Fed Hikes as Yield Spreads Plummet

You may have woken this morning, checked the gold and silver price after last night’s Fed meeting and thought not much happened.  A look at the graph over the last 12 hours shows something very different.

Before the Fed meeting the market learned of US retail sales plummeting in May (biggest drop since January 2016) and Core CPI continued to plunge, down 0.1% in May taking the yearly rate down to 1.7% (lowest in over 2 years), both well below expectations.  Not exactly what a tightening Fed wanted to hear and the news of which saw gold and bonds both surge strongly.

We then had the Fed meeting where they held strong and raised rates by another 25 points, held to the mantra of one more hike this year, and started to talk seriously about reducing their massive QE stockpile of Treasuries.  Gold and silver retreated all of those earlier gains.  So goes this farcical data rollercoaster.

In reading reports of this today you may see references to the ‘yield curve’ or ‘yield spreads’ in US Treasuries.  One of the key barometers of economic health of a country is the risk assigned between different bond maturities.  In a healthy market you would expect a higher yield for a longer bond maturity (say 30 year bond compared to a 2 year bond) given the risk you are taking on holding that longer debt instrument.  The ‘yield curve’ maps out these yields against increasing maturities.  Logically the flatter the curve the less difference between bonds and lower ‘spreads’ between them, and vice versa for a steeper yield curve.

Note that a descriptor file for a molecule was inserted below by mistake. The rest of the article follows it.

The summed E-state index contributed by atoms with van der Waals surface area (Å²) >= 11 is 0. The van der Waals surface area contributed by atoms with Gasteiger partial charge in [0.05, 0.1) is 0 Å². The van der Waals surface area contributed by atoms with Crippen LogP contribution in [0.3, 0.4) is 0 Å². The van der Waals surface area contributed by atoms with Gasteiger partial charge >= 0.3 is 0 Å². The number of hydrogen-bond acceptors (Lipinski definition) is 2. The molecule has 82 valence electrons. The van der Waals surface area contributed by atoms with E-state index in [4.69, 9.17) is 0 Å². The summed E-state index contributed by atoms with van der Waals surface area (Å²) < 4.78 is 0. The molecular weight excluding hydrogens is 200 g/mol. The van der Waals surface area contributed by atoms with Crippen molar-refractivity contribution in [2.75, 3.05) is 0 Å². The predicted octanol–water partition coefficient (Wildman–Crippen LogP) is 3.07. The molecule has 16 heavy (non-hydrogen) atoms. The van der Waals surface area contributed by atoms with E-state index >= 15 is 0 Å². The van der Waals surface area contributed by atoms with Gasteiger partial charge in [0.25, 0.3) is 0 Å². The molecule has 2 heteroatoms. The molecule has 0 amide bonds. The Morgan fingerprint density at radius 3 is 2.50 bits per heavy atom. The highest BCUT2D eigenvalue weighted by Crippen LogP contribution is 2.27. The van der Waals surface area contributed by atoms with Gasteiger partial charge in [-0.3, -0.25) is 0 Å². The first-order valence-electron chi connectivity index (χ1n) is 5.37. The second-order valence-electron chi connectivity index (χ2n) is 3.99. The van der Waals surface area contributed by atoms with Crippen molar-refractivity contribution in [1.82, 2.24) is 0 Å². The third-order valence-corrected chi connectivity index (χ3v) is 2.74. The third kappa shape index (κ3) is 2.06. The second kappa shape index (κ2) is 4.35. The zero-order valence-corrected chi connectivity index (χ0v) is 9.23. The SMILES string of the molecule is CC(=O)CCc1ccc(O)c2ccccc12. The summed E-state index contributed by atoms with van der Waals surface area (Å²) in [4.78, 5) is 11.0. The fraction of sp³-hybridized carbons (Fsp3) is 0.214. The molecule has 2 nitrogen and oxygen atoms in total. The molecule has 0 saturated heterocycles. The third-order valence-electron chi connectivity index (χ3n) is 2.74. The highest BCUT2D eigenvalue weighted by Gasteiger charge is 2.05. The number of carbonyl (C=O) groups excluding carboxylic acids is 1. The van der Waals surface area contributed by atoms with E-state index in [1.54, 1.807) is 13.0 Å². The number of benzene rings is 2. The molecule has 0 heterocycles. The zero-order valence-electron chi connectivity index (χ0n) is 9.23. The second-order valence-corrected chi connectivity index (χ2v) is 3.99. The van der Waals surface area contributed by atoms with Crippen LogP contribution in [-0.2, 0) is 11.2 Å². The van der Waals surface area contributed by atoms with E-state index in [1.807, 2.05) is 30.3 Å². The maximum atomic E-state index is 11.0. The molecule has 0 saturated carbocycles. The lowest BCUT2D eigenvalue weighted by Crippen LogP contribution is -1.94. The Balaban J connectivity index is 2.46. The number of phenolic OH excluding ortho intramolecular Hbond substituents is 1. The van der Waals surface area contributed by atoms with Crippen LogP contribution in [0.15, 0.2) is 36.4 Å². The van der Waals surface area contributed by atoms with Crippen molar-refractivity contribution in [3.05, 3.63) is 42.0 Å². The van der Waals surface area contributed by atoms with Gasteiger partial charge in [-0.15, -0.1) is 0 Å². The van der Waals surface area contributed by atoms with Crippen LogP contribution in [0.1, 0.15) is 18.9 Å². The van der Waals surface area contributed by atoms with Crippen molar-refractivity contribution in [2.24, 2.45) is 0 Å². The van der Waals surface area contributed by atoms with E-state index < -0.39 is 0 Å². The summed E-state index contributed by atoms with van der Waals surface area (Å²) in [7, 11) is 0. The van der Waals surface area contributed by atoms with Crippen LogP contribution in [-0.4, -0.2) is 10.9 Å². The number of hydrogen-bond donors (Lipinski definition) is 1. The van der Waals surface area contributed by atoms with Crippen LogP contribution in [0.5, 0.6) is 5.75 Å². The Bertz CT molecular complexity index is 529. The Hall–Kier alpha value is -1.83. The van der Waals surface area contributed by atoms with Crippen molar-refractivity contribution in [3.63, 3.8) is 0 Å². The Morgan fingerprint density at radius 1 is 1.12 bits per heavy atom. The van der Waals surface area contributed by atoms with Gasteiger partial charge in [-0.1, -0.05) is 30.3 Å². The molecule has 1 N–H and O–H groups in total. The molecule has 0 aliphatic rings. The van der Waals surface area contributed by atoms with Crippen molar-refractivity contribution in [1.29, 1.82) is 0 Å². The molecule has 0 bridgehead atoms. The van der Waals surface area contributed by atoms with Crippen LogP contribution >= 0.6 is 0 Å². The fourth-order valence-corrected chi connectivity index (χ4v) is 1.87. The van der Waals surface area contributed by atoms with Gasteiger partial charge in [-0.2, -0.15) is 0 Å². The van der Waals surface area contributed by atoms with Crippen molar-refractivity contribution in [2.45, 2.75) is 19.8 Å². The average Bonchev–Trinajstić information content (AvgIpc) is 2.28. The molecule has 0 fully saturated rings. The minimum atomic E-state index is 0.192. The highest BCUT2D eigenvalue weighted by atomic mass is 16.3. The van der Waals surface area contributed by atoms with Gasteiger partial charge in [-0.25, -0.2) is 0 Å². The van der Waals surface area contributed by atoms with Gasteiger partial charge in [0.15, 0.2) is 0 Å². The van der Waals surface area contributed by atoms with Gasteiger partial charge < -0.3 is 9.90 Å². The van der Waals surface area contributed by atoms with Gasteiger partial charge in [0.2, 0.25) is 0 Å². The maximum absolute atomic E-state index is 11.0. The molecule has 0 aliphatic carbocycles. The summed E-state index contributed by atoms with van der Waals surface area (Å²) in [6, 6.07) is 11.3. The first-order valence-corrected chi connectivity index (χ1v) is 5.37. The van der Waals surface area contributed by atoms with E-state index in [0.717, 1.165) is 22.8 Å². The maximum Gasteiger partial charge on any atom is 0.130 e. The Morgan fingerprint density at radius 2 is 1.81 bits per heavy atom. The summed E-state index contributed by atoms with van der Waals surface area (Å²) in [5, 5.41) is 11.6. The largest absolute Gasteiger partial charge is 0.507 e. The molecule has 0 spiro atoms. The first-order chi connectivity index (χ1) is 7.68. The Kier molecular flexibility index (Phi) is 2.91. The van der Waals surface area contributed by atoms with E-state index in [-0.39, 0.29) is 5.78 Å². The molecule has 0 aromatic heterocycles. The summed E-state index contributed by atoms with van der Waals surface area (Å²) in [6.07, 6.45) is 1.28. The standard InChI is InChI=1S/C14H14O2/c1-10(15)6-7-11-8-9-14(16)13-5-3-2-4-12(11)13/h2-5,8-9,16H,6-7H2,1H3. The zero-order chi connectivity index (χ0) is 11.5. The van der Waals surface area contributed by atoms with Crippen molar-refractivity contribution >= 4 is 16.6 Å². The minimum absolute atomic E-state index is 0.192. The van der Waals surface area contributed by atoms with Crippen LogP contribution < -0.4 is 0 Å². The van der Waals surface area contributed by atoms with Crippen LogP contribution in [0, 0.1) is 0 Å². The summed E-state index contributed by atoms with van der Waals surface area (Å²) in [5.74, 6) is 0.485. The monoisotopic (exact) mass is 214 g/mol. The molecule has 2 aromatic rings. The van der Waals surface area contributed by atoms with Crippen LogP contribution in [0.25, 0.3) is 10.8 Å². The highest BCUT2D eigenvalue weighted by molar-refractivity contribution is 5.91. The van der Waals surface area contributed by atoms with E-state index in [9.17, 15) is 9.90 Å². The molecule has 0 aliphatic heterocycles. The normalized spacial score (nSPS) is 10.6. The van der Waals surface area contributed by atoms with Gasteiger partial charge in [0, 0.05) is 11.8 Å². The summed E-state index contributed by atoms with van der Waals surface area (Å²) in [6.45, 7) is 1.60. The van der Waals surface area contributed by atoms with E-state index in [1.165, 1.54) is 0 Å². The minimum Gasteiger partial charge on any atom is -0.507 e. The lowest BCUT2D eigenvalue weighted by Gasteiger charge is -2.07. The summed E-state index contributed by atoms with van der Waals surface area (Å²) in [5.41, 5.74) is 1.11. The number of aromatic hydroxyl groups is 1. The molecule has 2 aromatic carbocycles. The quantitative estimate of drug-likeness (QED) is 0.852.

The graphs below show the current short term and longer term yield spreads for the key barometer of that between the 2yr US Treasury and the 10 year (UST 2s10s).  As the spread falls, the curve flattens.  That is typically an indicator of the market believing both (or either) there will be lower inflation or slower economic growth.  What the graph below also shows is we are getting very close to the very rare occurrence of an ‘inverted yield curve’ as the spread turns negative.  That has happened only 8 times since 1958 and in 6 of those occasions was followed by a recession. 

Right now it is at just 80bps, its lowest since the election and very close to late 2007 (GFC onset).

That the Fed is hiking rates into such an environment is where it gets particularly scary.  Whilst indeed gold thrives in an inflationary environment, it is at its most effective as a safe haven when financials crash.